The projected price of the G7 Power, however, seems to confirm the Moto G’s journey to a higher price point. Even going by the pricing of the G7 Power in India, which is about 10 per cent lower than the converted Dollar rate, the Moto G7 itself is likely to be priced close to Rs 20,000, and so is the G7 Plus, which could end up with a similar price tag as the G6 Plus. In fact, at Rs 15,999, the G7 Power, which does not even feature a full HD display or dual cameras (almost hygiene at this price point now), is priced higher than the Moto G6 of last year.
Some will say that there is nothing wrong with a series increasing price tags and will point to OnePlus as a prime example. There is, however, a huge difference between the Never Settler and Motorola – the former finds itself largely in a zone of its own as far as its blend of affordability, design and spec sheet go. Motorola on the other hand has its task cut out contending with the likes of Honor, Xiaomi, Nokia, Asus, Realme and a number of other brands as well. Also, OnePlus has been always able to claim to be offering the best possible hardware at its price tag – a claim that the 2019 Moto G line up cannot dream of making, as even the highest specced of the devices, the G7 Plus (with a 6.24 inch full HD display, Snapdragon 636 chip, 4 GB RAM , 12 and 5 MP rear cameras, 8 MP selfie camera and 3000 mAh battery), does not really compare favourably with the likes of the Redmi Note 6 Pro, the Nokia 6.1 Plus, the Realme U1, the Asus Zenfone Max Pro M2, the Samsung M20, the Mi A2, the Honor 10 Lite, and even Motorola’s own One Power, all of which come at much lower price tags. We are not even invoking the near flagship level names of the Honor Play and Oppo F1!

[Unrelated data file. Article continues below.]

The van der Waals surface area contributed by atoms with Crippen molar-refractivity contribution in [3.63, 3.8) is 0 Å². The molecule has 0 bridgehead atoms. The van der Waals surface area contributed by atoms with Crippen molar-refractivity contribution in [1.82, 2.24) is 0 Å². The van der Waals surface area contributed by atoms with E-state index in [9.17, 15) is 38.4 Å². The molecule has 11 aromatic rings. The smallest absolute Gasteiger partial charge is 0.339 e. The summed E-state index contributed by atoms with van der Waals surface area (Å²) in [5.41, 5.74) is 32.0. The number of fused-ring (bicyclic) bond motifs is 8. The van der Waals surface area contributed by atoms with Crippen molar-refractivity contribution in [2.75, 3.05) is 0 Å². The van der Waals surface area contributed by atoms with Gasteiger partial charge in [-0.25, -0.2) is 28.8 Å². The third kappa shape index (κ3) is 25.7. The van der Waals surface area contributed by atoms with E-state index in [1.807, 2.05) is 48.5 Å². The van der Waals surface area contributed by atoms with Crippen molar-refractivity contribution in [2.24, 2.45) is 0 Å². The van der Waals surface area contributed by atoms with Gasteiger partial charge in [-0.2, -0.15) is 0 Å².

Now, it is not our place to comment on the pricing policy of a company like Motorola. We are sure these decisions are made by wiser and more knowledgeable heads than ours, but one cannot help but get the feeling that something is amiss here. True, the Moto G in the past had been successful in spite of competition that offered better hardware at lower prices, but whereas in the initial period, consumers were more likely to trust a lower specced device from a known brand like Motorola as compared to a relative unknown like Xiaomi or Asus. That has, however, changed and Xiaomi now is the country’s leading smartphone brand, while Motorola’s own market share in India has dwindled to the extent that it is no longer a part of the top five brands in the nation. What’s more, the efficacy of one of its trump cards – a smooth stock Android Experience – has been eroded by an erratic update track record and the fact that other brands like the Mi A series, the Asus Zenfone Max Pro and Nokia are also giving near stock Android and a much better update record. Interestingly, the change in Moto G’s pricing comes after a significant change in leadership in the company’s India arm, with Sudhin Mathur moving out after the first quarter of 2018. In his stewardship, the brand had doggedly stuck to a pricing policy that prized affordability – even the Moto X launched in 2017 was priced lower than the Moto G6 Plus a year later!
So, even as the Moto G seemingly moves into a new price zone, we must confess to being confused about what the brand is actually charging a premium for – it possesses neither the hardware, nor the software and alas, not even the brand equity (as compared to the likes of Nokia, Xiaomi and Samsung) to justify a higher price tag for relatively mid-segment specs. Of course, all this is just speculation. For all we know, Motorola might take a leaf from the Honor Book of India Pricing and price the G7 at surprisingly lower prices in India than in international markets. No one would be happier than us.
But until (and if) that happens, we are simply going to say: Good bye from the mid-segment, Moto G. Thanks for shopping us that a phone could be awesome even while costing less than Rs 15,000.
A small appeal? Don’t go.